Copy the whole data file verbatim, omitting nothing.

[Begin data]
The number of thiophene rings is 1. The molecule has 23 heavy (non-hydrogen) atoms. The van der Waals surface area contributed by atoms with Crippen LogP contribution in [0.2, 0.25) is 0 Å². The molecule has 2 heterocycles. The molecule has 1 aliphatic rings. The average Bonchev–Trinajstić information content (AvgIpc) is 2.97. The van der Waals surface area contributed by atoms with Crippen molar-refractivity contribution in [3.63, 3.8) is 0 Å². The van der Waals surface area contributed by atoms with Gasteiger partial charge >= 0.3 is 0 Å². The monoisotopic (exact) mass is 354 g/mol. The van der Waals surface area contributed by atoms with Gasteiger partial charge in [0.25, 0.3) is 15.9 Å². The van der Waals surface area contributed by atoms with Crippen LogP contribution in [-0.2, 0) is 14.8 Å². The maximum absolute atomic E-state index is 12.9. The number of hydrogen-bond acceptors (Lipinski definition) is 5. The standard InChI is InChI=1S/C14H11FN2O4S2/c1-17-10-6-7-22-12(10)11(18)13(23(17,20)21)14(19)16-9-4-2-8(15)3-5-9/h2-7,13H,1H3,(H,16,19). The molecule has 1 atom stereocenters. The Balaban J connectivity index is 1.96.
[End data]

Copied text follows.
The number of thiophene rings is 1. The molecule has 23 heavy (non-hydrogen) atoms. The van der Waals surface area contributed by atoms with Crippen LogP contribution in [0.2, 0.25) is 0 Å². The molecule has 2 heterocycles. The molecule has 1 aliphatic rings. The average Bonchev–Trinajstić information content (AvgIpc) is 2.97. The van der Waals surface area contributed by atoms with Crippen molar-refractivity contribution in [3.63, 3.8) is 0 Å². The van der Waals surface area contributed by atoms with Gasteiger partial charge >= 0.3 is 0 Å². The monoisotopic (exact) mass is 354 g/mol. The van der Waals surface area contributed by atoms with Gasteiger partial charge in [0.25, 0.3) is 15.9 Å². The van der Waals surface area contributed by atoms with Crippen LogP contribution in [-0.2, 0) is 14.8 Å². The maximum absolute atomic E-state index is 12.9. The number of hydrogen-bond acceptors (Lipinski definition) is 5. The standard InChI is InChI=1S/C14H11FN2O4S2/c1-17-10-6-7-22-12(10)11(18)13(23(17,20)21)14(19)16-9-4-2-8(15)3-5-9/h2-7,13H,1H3,(H,16,19). The molecule has 1 atom stereocenters. The Balaban J connectivity index is 1.96.